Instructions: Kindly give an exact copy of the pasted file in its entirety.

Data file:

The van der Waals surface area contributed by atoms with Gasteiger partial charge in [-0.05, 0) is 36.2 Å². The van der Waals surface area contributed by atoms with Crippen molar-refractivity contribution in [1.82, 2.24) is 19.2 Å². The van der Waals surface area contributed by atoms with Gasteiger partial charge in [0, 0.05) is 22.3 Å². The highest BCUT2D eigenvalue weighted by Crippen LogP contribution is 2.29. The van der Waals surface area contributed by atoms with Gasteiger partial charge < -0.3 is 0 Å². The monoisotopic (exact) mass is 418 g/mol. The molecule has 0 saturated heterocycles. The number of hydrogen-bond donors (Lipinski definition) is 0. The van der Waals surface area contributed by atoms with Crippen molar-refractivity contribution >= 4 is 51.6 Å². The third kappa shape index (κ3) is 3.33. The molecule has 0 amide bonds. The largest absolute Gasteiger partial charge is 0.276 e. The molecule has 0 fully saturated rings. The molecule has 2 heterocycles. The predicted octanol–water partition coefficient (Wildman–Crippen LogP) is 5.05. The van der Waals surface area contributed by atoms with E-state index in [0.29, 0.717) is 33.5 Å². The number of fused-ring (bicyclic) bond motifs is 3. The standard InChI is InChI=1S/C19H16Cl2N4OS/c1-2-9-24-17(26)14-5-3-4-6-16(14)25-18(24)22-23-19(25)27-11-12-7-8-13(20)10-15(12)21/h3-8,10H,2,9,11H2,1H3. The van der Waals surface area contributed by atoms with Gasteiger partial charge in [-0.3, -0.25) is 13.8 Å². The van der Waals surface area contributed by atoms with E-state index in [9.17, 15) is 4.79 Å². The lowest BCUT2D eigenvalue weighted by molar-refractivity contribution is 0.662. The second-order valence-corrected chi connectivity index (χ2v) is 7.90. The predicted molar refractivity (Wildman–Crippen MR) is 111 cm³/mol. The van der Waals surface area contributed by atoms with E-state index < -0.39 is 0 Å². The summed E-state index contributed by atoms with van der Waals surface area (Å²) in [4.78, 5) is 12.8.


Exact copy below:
The van der Waals surface area contributed by atoms with Gasteiger partial charge in [-0.05, 0) is 36.2 Å². The van der Waals surface area contributed by atoms with Crippen molar-refractivity contribution in [1.82, 2.24) is 19.2 Å². The van der Waals surface area contributed by atoms with Gasteiger partial charge in [0, 0.05) is 22.3 Å². The highest BCUT2D eigenvalue weighted by Crippen LogP contribution is 2.29. The van der Waals surface area contributed by atoms with Gasteiger partial charge < -0.3 is 0 Å². The monoisotopic (exact) mass is 418 g/mol. The molecule has 0 saturated heterocycles. The number of hydrogen-bond donors (Lipinski definition) is 0. The van der Waals surface area contributed by atoms with Crippen molar-refractivity contribution >= 4 is 51.6 Å². The third kappa shape index (κ3) is 3.33. The molecule has 0 amide bonds. The largest absolute Gasteiger partial charge is 0.276 e. The molecule has 0 fully saturated rings. The molecule has 2 heterocycles. The predicted octanol–water partition coefficient (Wildman–Crippen LogP) is 5.05. The van der Waals surface area contributed by atoms with E-state index in [0.29, 0.717) is 33.5 Å². The number of fused-ring (bicyclic) bond motifs is 3. The standard InChI is InChI=1S/C19H16Cl2N4OS/c1-2-9-24-17(26)14-5-3-4-6-16(14)25-18(24)22-23-19(25)27-11-12-7-8-13(20)10-15(12)21/h3-8,10H,2,9,11H2,1H3. The van der Waals surface area contributed by atoms with Gasteiger partial charge in [-0.3, -0.25) is 13.8 Å². The van der Waals surface area contributed by atoms with E-state index in [9.17, 15) is 4.79 Å². The lowest BCUT2D eigenvalue weighted by molar-refractivity contribution is 0.662. The second-order valence-corrected chi connectivity index (χ2v) is 7.90. The predicted molar refractivity (Wildman–Crippen MR) is 111 cm³/mol. The van der Waals surface area contributed by atoms with E-state index < -0.39 is 0 Å². The summed E-state index contributed by atoms with van der Waals surface area (Å²) in [4.78, 5) is 12.8.